Reading with Gerald Vizenor: New Native Narratives, Spring 2007
AmIn 4990-002; AmSt 3920-004; EngL 3090-009, 1 credit
Tuesdays, 6:20-8:00 p.m.March 19-May 1
4 Scott Hall
Instructor: Joseph Bauerkemper. Gerald Vizenor will attend one session.
“The books have voices. I hear them in the library,” writes Diane Glancy in Designs of the Night Sky. “I know the voices are from the books. Yet I know the old stories do not like books. Do not like the written words. Do not like libraries. The old stories carry all the voice of those who have told them. When a story is spoken, all those voices are in the voice of the narrator. But writing the words of a story kills the voices that gather in the sound of the storytelling. The story is singular then. Only one voice travels in the written words. One voice is not enough to tell a story. Yet I can hear a voice telling its story in the archives of the university library. I hear the books. Not with my ears, but in my imagination. Maybe the voices camp in the library because the written words hold them there. Maybe they are captives with no place else to go.”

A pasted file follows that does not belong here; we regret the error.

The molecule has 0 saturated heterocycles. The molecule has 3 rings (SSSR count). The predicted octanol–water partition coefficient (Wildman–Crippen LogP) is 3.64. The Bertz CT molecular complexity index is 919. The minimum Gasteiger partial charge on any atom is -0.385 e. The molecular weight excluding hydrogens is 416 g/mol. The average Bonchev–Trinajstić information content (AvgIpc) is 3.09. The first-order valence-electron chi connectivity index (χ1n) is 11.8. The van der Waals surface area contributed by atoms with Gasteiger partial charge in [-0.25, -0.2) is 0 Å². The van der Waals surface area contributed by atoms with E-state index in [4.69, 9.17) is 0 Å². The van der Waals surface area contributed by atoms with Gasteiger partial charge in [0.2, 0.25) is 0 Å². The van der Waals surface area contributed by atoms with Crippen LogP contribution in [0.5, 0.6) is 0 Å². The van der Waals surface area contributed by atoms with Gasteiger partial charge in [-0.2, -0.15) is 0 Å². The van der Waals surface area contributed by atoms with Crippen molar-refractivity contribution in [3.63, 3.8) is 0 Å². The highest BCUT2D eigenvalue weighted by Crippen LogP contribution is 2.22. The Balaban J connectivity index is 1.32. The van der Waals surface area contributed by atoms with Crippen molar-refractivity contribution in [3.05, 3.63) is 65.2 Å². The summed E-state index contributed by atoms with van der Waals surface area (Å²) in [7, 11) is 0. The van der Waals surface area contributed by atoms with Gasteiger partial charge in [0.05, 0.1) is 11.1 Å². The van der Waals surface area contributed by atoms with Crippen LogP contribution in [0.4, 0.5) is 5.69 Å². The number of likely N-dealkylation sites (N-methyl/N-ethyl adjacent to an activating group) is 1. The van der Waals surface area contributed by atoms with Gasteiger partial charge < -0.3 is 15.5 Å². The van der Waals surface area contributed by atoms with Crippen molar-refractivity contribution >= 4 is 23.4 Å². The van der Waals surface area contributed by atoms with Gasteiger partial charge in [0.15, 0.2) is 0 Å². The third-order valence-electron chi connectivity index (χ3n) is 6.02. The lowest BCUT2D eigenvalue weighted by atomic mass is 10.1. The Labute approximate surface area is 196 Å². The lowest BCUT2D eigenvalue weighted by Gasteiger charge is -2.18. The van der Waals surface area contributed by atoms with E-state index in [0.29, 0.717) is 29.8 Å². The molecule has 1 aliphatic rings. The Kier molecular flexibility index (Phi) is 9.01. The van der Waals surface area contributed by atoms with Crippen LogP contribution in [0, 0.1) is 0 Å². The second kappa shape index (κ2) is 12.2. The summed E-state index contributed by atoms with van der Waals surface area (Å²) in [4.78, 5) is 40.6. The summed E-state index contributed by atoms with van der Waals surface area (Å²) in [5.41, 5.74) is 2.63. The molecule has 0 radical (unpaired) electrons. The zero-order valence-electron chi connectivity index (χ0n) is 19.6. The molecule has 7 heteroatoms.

This special course considers five innovative, emergent novels and avant-garde narratives. The authors of these original narratives create styles that portray unusual and diverse characters, experiences, and points of view in stories that arise from inseparable, actuated traditions past and present; a wide range of literary styles that register, construct, and depict a native perception and ethos of survivance in literature.
Required reading list:
- Diane Glancy, Designs of the Night Sky
- Stephen Graham Jones, Bleed into Me
- Eric Gansworth, Mending Skins
- Frances Washburn, Elsie’s Business
- Gerald Vizenor, Hiroshima Bugi: Atumu 57